See the YouTube footage – Russell Morris – The Real Thing – (includes a short interview from Hit Scene 1969).
Midnight Oil, Kylie Minogue and Third Eye have all covered the song.
The song satirises the 1967 Cola-Cola advertisement song claiming the drink is The Real Thing, as part of the ongoing corporate competition with Pepsi Cola.
As with The Beach Boys’ Pet Sounds and The Beatles’ Strawberry Fields Forever, the song is built from composite parts. The musicians involved came from The Groop and The Zoot.
Maureen Elkner provides the falsetto. She would later have a feminist hit with Rack Off Normie, written by Bob Hudson as an answering call to his own hit, The Newcastle Song.
The heavily processed vocals include what sounds like Ian Meldrum ‘delivering a buyer-beware message to potential trippers.’
The song’s climax contains a recording of the Hitler Youth choir singing their anthem, Horst Wessel Lied, before the sound of an atomic bomb blast.
It was recorded at Armstrong’s Studios in South Melbourne in 1968.
The sequel to The Real Thing is ‘Part Three: Into Paper Walls.
The song was originally earmarked for The Flies.
Johnny Young (real name John De Jong) wrote the song after sharing a flat in London with Barry Gibb from The Bee Gees. He went on to present and produce Young Talent Time which launched the career of Danni Minogue.
For more information, see Tomorrow Is Today: Australia in the Psychedelic Era, Edited by Iain McIntyre. Purchase at Amazon.
The original jingle The Real Thing was recorded for radio by The Fortunes in the USA in 1969.
MIDNIGHT OIL COVER THE REAL THING
Filmed by BSharpProductions and uploaded to YouTube. This gig took place on September 8th 2007 when Midnight Oil played at the Backroom in Byron Bay. Peter Garrett dedicates the song to “all the Australian musicians, writers and poets.”
The Real Thing – Midnight Oil live at the Backroom Byron Bay
Buy The Real Thing by Midnight Oil at their website.
THE REAL THING IN JULY 2014
This is the most powerful modern incarnation of the song yet (at least since Kylie’s own version) from the Voice YouTube channel in July 2014. Here Kylie, the judges and the top sixteen contestants take Johnny Young’s composition and give it electrifying ensemble cast treatment. Will the song be back in a new incarnation beyond 2020? The Real Thing is one of the few Australian songs which has been revived from the Seventies through to the 21st century. Watch this space.
Watching The Go-Betweens on Rage has been a rite of passage for Australians for years, no matter if it’s a vintage clip for Spring Rain or Streets of Your Town. There are two clips for the latter; one directed by Kriv Stenders capturing the places The Go-Betweens lived in, and played in.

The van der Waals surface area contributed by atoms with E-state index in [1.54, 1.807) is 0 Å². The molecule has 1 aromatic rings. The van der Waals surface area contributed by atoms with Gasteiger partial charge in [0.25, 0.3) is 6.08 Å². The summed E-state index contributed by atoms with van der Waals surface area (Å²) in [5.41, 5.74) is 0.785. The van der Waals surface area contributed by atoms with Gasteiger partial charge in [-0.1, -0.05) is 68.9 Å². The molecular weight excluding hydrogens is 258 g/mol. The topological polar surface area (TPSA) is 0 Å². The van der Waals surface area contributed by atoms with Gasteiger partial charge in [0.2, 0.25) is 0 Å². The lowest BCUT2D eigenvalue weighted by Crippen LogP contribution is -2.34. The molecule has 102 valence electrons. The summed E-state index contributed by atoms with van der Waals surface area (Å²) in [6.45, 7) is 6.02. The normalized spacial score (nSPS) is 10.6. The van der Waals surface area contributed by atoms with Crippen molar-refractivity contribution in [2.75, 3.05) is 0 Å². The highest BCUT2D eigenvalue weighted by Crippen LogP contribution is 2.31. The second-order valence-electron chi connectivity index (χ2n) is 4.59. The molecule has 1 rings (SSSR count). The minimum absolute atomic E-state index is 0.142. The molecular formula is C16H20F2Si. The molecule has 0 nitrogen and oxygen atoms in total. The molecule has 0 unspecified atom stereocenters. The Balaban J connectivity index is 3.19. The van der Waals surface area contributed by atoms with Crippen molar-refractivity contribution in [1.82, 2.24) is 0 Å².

“Whenever I hear Streets of Your Town, it’s the images from this video that play in my head – slabs of bright blue sky behind terrace houses, telephone lines, clock towers, apartment blocks and train stations. There are glimpses of the Sydney harbour bridge, overhead tram lines in Melbourne and buildings in central Brisbane. And lots of sun glittering on water.”
Streets of Your Town
The song was included on an iPod given to Barack Obama by former PM Julia Gillard. Taken from 16 Lovers Lane, it appeared in U2’s set list at the Brisbane concert during their Vertigo World Tour in dedication to Grant McLennan.
The 16mm Steenbeck Clip
Kriv Stenders has a YouTube channel showing this and other work, including the film Red Dog. His work for The Go-Betweens on Rage sits alongside a second clip, commissioned by the record company.
“This was one my first ever music videos. I made it with Antony Clare, a friend from Brisbane and the idea was based on the photographic style of one his short films from art college. We shot this in my last year at film school and I remember we travelled by car from Brisbane, to Sydney and then Melbourne filming various members of the band in their favourite parts of each city. We were completely exhausted at the end of it all. It was shot on old 16mm reversal film and edited by hand on a Steenbeck by Annette Davey who is now an established feature film editor in New York…”
Rage has a tradition of asking musicians to guest-program the show, and on Saturday 8th May 1999, Robert Forster and Grant McLennan sat in a hotel room and did just that.
Thanks to Golden Daze at YouTube for uploading clips from the program including the introduction by Robert and Grant, here. The Go-Betweens would program Rage again, with Amanda Brown and Lindy Morrison, almost two decades later.